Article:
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ISSN: 1705-6411

Volume 4, Number 3 (October, 2007).

Special Issue: Remembering Baudrillard

Jean Baudrillard and The Desert of the Real1


The Masticator Website


            “Americans may have no identity, but they do have wonderful teeth.” Baudrillard said more profound things, but I like that quote. He died this week at the age of 77. He was known lately as an inspiration for the Wachowski brothers' movie The Matrix, which Baudrillard said misread his ideas. Before The Matrix, he was notorious for his essay “The Gulf War Did Not Take Place” (1993), in which he argued that the first Iraq war was so mechanized and computerized that it was unlike any war before.
            The London Times summed up his legacy in the sub-head of the obituary: "Postmodernist provocateur and cultural theorist who blamed consumerism for destroying reality." Baudrillard was fascinated with America, and fancied himself a sort of postmodern Tocqueville. In an essay called "Utopia Achieved" (1986), he wrote:

Here in the U.S., culture is not that delicious panacea which we Europeans consume in a sacramental mental space and which has its own special columns in the newspapers – and in people’s minds. Culture is space, speed, cinema, technology. This culture is authentic, if anything can be said to be authentic.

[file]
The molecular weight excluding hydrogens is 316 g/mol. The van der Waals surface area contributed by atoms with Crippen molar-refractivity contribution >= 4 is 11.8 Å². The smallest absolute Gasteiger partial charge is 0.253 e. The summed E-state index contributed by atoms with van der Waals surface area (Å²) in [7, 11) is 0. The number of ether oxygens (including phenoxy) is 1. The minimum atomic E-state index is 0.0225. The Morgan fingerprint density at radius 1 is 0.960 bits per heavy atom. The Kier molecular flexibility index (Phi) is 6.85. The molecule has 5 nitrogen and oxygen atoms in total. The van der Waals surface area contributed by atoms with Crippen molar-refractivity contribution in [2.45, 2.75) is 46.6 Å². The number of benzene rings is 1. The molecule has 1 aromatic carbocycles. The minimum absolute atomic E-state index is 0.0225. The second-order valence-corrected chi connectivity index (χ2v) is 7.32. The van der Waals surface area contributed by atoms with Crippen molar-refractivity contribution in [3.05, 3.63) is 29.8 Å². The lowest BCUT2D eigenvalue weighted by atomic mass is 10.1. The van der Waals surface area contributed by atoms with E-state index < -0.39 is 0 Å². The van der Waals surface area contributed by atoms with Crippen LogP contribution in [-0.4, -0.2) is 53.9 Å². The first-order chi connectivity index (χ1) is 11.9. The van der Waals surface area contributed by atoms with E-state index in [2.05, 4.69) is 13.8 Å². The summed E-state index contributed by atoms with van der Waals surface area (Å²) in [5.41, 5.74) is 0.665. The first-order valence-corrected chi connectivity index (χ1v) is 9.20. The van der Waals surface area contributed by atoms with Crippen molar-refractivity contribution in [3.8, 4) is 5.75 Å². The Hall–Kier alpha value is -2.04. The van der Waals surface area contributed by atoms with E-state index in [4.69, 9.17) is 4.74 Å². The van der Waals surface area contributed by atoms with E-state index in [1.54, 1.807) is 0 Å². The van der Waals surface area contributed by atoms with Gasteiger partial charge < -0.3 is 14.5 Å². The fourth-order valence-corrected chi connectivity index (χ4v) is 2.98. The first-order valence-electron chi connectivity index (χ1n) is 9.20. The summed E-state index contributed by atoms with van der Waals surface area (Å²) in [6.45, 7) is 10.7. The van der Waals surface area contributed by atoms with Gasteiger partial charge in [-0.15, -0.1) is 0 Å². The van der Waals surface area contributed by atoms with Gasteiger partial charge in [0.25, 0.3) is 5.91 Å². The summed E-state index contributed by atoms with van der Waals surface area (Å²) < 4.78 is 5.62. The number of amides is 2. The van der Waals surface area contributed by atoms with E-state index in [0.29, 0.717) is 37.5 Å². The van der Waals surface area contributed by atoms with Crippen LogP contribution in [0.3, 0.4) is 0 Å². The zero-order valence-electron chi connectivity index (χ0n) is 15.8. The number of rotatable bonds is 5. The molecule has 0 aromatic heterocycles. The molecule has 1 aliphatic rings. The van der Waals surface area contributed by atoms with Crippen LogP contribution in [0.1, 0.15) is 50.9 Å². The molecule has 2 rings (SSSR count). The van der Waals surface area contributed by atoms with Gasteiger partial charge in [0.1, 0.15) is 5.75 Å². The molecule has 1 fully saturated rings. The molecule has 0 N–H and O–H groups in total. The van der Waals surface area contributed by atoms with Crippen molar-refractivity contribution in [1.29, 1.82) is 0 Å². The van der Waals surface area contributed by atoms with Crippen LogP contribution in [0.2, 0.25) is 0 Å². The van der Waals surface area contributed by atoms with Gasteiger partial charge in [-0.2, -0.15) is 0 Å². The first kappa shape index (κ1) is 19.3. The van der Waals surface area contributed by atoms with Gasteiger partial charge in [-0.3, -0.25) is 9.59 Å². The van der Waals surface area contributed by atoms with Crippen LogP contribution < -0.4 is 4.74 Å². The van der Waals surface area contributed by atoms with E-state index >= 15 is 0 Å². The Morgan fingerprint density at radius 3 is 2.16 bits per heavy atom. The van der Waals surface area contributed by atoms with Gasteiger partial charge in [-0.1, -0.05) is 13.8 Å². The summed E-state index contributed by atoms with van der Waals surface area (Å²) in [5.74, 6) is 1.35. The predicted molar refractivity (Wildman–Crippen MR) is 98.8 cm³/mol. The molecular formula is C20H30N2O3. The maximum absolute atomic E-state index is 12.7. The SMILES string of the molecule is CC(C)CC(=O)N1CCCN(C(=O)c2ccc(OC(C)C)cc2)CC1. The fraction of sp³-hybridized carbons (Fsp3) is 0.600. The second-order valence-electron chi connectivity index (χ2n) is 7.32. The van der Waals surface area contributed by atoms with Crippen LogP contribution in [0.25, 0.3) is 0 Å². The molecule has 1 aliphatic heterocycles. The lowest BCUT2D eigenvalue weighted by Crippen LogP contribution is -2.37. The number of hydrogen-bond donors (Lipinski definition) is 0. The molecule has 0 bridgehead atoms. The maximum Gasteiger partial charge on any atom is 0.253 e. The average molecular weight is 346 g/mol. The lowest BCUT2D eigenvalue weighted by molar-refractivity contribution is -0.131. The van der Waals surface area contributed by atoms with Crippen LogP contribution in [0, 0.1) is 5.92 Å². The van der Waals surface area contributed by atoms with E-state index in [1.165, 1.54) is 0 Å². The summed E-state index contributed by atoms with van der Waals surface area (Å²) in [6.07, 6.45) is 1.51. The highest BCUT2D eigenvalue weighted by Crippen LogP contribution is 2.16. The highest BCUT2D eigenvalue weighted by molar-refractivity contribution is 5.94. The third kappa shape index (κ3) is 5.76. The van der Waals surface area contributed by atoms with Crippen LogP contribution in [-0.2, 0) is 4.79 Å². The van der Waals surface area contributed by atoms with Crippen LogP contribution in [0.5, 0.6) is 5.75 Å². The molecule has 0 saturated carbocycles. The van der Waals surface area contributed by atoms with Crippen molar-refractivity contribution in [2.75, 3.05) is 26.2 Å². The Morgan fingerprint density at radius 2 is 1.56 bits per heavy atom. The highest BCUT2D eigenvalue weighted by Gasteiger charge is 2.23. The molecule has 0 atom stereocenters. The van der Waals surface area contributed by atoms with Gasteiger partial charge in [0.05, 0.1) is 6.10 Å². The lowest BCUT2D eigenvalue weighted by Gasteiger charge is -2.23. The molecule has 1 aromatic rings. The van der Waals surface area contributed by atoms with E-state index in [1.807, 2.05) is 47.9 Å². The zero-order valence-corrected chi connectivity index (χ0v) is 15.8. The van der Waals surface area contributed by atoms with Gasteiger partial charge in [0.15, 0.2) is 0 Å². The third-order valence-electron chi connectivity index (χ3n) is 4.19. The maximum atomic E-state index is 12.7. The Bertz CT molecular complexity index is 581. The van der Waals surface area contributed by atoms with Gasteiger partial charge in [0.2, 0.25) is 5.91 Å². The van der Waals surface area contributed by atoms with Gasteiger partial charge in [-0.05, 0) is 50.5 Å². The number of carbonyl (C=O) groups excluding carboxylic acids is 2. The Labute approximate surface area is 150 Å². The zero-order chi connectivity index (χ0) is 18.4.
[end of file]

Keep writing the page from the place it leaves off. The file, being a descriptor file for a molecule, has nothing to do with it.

I think that to Baudrillard, America was an experimental culture so obsessed with its identity – or the lack of one – that it made one up.
            Every culture has its folklore and creation myths; what makes America different? For one, we have very self-conscious witnesses to America's birth cataloging it. For another, what other culture is so pre-occupied with recreating itself through pageantry? We have the Disney World/Land miniature idealizations, Civil War re-enactors, Colonial Williamsburg, and reality TV. On that note, Baudrillard's most interesting ideas came from his 1981 essay collection Simulacra and Simulation. In the first essay, "The Precession of Simulacra," Baudrillard invokes Jorge Luis Borges' story in which map makers create a map so detailed that it duplicates its subject exactly. This, Baudrillard wrote, is "the most beautiful allegory of simulation." He continues:

Today abstraction is no longer that of the map, the double, the mirror, or the concept. Simulation is no longer that of a territory, a referential being, or a substance. It is the generation by models of a real without origin or reality: a hyperreal. The territory no longer precedes the map, nor does it survive it. It is nevertheless the map that precedes the territory – precession of simulacra – that engenders the territory, and if one must return to the fable, today it is the territory whose shreds slowly rot across the extent of the map. It is the real, and not the map, whose vestiges persist here and there in the deserts that are no longer those of the Empire, but ours. The desert of the real itself.



© themasticator.blogspot.com


1 A longer version of this article originally appeared on The Masticator Website on March 07, 2007: http://themasticator.blogspot.com/2007/03/quote-of-dayobituary-jean-baudrillard.html



© International Journal of Baudrillard Studies (2007)

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